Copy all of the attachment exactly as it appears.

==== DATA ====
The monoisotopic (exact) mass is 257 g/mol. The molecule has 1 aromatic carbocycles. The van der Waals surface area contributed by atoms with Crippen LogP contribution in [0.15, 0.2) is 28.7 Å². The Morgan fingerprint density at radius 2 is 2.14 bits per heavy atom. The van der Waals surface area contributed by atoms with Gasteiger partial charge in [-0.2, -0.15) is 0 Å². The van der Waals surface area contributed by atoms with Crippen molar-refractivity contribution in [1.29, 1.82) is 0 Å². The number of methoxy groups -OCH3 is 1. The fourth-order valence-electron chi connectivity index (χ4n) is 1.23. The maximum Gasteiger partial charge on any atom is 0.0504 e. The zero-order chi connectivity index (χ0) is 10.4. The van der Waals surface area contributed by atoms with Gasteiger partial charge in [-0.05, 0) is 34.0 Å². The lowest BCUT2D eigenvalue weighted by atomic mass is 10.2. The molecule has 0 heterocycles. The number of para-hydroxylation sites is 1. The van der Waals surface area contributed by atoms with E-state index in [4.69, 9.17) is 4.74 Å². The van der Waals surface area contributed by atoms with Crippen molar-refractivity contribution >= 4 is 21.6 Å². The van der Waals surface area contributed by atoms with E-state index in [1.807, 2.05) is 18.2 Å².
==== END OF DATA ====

The monoisotopic (exact) mass is 257 g/mol. The molecule has 1 aromatic carbocycles. The van der Waals surface area contributed by atoms with Crippen LogP contribution in [0.15, 0.2) is 28.7 Å². The Morgan fingerprint density at radius 2 is 2.14 bits per heavy atom. The van der Waals surface area contributed by atoms with Gasteiger partial charge in [-0.2, -0.15) is 0 Å². The van der Waals surface area contributed by atoms with Crippen molar-refractivity contribution in [1.29, 1.82) is 0 Å². The number of methoxy groups -OCH3 is 1. The fourth-order valence-electron chi connectivity index (χ4n) is 1.23. The maximum Gasteiger partial charge on any atom is 0.0504 e. The zero-order chi connectivity index (χ0) is 10.4. The van der Waals surface area contributed by atoms with Gasteiger partial charge in [-0.05, 0) is 34.0 Å². The lowest BCUT2D eigenvalue weighted by atomic mass is 10.2. The molecule has 0 heterocycles. The number of para-hydroxylation sites is 1. The van der Waals surface area contributed by atoms with E-state index in [4.69, 9.17) is 4.74 Å². The van der Waals surface area contributed by atoms with Crippen molar-refractivity contribution >= 4 is 21.6 Å². The van der Waals surface area contributed by atoms with E-state index in [1.807, 2.05) is 18.2 Å².